CumInCAD is a Cumulative Index about publications in Computer Aided Architectural Design
supported by the sibling associations ACADIA, CAADRIA, eCAADe, SIGraDi, ASCAAD and CAAD futures

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_id 3cde
authors Alik, B.
year 1999
title A topology construction from line drawings using a uniform plane subdivision technique
source Computer-Aided Design, Vol. 31 (5) (1999) pp. 335-348
summary The paper describes an algorithm for constructing the topology from a set of line segments or polylines. The problem appears for example at land-maps that have been drawnby general-purpose drawing packages or captured from blue-prints by digitalisation. The solution comprises two steps; in the first step inconsistencies in the input data aredetected and removed, and in the second step the topology is constructed. The algorithm for topology construction consists of two phases: determination of a concave hull,and generation of polygons. It is shown that the running-time of the presented algorithm is better than O(n2), where n is the number of input points. Because of a largenumber of geometric elements being expected, the geometric search needed at the first step of the algorithm is speeded up by an acceleration techniquea uniform planesubdivision.
keywords Computational Geometry, Topology Construction, Uniform Space Subdivision
series journal paper
last changed 2003/05/15 19:33

_id ascaad2009_tellef_dannevig
id ascaad2009_tellef_dannevig
authors Dannevig, Tellef; Jostein Akre Thorvaldsen and Ramzi Hassan
year 2009
title Immersive Virtual Reality in Landscape Planning
source Digitizing Architecture: Formalization and Content [4th International Conference Proceedings of the Arab Society for Computer Aided Architectural Design (ASCAAD 2009) / ISBN 978-99901-06-77-0], Manama (Kingdom of Bahrain), 11-12 May 2009, pp. 349-364
summary In Norway there has been an increased focus on participatory planning the latter years. The public is now supposed to be included in the planning process. The documents which the public have access to usually consists of the project`s technical drawings. In some cases, the documents include perspective drawing or computer rendering supplied by the stakeholder. Most affected parties are non professional in terms of planning, and have little or no experience dealing with the plans. Therefore, the information they rely on most cases is the perspective images, which easily can be manipulated. A system that enables all parties engaged in the planning process to visualize planning scenarios in a much realistic way is therefore needed. Virtual Reality is a tool that enables the viewer to move freely in a three dimensional digital environment. In this virtual world, different levels of interactivity can be added. The Norwegian University of Life Sciences (UMB) has recently installed a new immersive Virtual Reality system based on the idea of ConCave theatre. This research study is making use of the new ConCave theatre in order to test whether VR can be used as an enhancement of the communication process between professionals and amateurs and between professionals. By presenting digital models of different level of detail to two subject groups consisting of students with planning background and two groups without such experience we first investigated perception in an immersive VR-environment.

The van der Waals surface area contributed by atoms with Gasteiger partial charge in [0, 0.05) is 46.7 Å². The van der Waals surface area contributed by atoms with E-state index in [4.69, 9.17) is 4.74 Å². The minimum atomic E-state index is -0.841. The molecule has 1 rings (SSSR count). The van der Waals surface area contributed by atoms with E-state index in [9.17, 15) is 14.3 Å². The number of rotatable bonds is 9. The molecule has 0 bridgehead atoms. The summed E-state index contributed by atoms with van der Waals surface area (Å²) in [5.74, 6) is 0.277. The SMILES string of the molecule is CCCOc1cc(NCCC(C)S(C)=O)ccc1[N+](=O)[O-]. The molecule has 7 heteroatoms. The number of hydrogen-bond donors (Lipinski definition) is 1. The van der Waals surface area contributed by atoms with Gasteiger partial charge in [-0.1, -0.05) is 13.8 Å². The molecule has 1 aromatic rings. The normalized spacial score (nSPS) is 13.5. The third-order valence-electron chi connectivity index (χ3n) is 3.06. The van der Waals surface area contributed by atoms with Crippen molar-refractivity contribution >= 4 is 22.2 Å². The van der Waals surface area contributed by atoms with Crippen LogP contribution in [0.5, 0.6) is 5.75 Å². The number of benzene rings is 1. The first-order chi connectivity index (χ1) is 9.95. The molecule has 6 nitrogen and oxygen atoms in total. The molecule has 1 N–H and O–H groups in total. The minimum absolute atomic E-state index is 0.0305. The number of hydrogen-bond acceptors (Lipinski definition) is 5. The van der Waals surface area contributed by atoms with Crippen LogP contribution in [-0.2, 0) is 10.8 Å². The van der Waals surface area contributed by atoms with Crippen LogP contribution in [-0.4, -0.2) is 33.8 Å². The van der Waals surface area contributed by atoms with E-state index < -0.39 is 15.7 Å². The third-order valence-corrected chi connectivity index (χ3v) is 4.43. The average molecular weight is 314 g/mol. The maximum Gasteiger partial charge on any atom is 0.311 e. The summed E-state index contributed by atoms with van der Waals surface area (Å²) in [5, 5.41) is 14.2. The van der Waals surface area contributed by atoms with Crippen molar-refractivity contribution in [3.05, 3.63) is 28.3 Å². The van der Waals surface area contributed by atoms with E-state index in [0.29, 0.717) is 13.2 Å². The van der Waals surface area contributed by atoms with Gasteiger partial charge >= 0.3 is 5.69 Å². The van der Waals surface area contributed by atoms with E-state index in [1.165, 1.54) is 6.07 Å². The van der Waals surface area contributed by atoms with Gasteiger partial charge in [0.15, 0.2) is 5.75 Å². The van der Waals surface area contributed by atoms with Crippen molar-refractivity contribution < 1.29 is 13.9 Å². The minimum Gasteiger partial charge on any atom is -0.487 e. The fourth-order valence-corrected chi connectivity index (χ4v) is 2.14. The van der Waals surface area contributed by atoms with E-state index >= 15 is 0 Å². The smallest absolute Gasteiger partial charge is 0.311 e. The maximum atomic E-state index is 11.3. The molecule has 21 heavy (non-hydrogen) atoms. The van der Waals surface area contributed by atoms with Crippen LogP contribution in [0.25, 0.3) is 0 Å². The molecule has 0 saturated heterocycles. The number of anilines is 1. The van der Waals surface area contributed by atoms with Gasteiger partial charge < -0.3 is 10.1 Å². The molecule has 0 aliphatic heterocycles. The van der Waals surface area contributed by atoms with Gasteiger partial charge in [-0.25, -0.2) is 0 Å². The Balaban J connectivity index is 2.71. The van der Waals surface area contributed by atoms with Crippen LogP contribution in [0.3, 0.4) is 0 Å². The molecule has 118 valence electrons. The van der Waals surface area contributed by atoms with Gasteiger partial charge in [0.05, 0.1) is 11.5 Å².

series ASCAAD
last changed 2009/06/30 06:12

_id ecaade2012_60
id ecaade2012_60
authors Dierichs, Karola; Menges Achim
year 2012
title Material and Machine Computation of Designed Granular Matter: Rigid-Body Dynamics Simulations as a Design Tool for Robotically-Poured Aggregate Structures Consisting of Polygonal Concave Particles
source Achten, Henri; Pavlicek, Jiri; Hulin, Jaroslav; Matejovska, Dana (eds.), Digital Physicality - Proceedings of the 30th eCAADe Conference - Volume 2 / ISBN 978-9-4912070-3-7, Czech Technical University in Prague, Faculty of Architecture (Czech Republic) 12-14 September 2012, pp. 711-719